by C.A. Tripp
(Copyright 1990 Wayne R. Dynes. Reprinted from
"The Encyclopedia of Homosexuality" (New York, 1990))
Soon after Alfred Kinsey began tabulating the sex data
he was collecting in the 1940's it became obvious that
several new modes of analyzing it would be necessary, both
for clarity and to avoid confusion. For instance, to show
how easy and feasible homosexual contacts are for "the human
animal" as Kinsey liked to say, it was necessary to
determine their incidence -- that is, how many people's sex
histories contained at least one such experience to the
point of orgasm.
Likewise, an accumulative incidence figure was needed
to indicate what percentage of the histories reflected at
least one such homosexual experience by each age (a
gradually rising curve since additional individuals
each year "come out" or try out such activity). These group
data also made it possible to draw a curve that would
accurately estimate how many subjects would eventually have
at least one overt homosexual experience. As Kinsey put it,
"at least 37% of the male population has some homosexual
experience between the beginning of adolescence and old
age.... This is more than one male in three of the persons
that one may meet as he passes along a city street."
But of course, a single experience does not a
homosexual make (even though a sizable portion of lay
observers has always been ready to assume so). Nor, in any
case, does an incidence figure reflect when and how often
homosexual experiences may be repeated -- thus the need for
some measure of frequency. Frequency figures were
determined by ascertaining in each history how many and how
often homosexual contacts (to the point of orgasm) were
experienced by or before age fifteen, as well as during each
five-year period thereafter, through age fifty-five.
However, since homosexuality can exist as a
psychological response (sometimes in the absence of any kind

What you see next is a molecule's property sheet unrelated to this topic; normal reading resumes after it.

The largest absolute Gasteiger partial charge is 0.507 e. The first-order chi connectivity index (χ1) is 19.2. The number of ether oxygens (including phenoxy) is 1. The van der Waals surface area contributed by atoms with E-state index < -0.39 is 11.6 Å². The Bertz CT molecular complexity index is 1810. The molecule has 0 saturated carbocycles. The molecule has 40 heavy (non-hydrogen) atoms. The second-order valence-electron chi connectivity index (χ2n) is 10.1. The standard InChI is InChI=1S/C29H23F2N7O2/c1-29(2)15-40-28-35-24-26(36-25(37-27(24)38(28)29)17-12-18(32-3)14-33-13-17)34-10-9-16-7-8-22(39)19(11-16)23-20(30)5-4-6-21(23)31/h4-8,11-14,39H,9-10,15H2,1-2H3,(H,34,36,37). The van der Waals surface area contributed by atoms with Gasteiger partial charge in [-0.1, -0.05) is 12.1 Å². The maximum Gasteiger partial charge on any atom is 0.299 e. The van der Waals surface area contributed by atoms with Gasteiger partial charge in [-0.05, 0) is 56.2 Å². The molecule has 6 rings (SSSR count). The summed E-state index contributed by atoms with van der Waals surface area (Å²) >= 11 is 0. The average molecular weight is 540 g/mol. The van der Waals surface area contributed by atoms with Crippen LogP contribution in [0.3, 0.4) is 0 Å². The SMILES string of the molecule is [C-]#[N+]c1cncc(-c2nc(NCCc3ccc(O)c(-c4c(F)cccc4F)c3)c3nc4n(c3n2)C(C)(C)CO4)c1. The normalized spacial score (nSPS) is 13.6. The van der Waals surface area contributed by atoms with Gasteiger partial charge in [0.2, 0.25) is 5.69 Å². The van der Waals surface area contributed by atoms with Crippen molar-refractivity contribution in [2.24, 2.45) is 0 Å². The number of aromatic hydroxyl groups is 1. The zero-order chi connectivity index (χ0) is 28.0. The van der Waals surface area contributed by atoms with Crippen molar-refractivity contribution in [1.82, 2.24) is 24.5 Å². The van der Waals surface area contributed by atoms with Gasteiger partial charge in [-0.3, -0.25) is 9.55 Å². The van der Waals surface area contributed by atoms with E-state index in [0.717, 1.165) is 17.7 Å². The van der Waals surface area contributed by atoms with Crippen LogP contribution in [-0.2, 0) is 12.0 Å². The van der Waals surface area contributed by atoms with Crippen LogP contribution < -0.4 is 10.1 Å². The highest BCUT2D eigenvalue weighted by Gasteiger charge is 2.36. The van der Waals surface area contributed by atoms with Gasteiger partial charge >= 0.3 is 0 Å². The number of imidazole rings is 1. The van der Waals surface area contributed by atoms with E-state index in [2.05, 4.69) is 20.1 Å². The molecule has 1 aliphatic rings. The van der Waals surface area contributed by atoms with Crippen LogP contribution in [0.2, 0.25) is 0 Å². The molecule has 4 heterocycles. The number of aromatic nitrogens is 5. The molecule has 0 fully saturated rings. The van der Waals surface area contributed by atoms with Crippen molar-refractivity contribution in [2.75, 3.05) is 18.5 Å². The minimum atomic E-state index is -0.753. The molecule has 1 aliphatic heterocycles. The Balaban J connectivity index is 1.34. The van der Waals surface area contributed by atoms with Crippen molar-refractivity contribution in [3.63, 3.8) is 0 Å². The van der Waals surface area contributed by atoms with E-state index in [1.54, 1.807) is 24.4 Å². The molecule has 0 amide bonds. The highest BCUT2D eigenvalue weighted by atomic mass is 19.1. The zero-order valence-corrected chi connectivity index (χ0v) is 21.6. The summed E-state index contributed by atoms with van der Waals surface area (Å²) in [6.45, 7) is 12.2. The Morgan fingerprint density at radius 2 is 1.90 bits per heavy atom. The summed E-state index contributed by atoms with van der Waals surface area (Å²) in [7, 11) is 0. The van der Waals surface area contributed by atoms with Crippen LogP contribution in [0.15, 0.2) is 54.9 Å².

of overt activity of the kinds noted by incidence or
frequency figures), Kinsey also devised his famous
Heterosexual-Homosexual scale from 0 to 6;
0 = entirely heterosexual
1 = largely heterosexual, but with incidental homosexual history
2 = largely heterosexual, but with a distinct homosexual history
3 = equally heterosexual and homosexual
4 = largely homosexual, but with a distinct heterosexual history
5 = largely homosexual, but with incidental heterosexual history
6 = entirely homosexual
As indicated, this scale not only takes into account
differences in the balance between heterosexual and
homosexual actions, but also allows an investigator to
consider "psychologic reactions" in arriving at each rating.
Thus, two people might be rated "6" for being exclusively
homosexual, with one of them living out his or her
experiences, while the other might have as little as no
overt activity of this kind -- for reasons ranging from
moral inhibitions to simply a lack of opportunity.
Ordinarily, it is easy to arrive at a single rating for
a person's mental and physical responses. But whenever the
two are in sharp discord (such as when a man has most or all
of his sexual activity with women, but requires homosexual
fantasies to actually reach orgasm) there is much to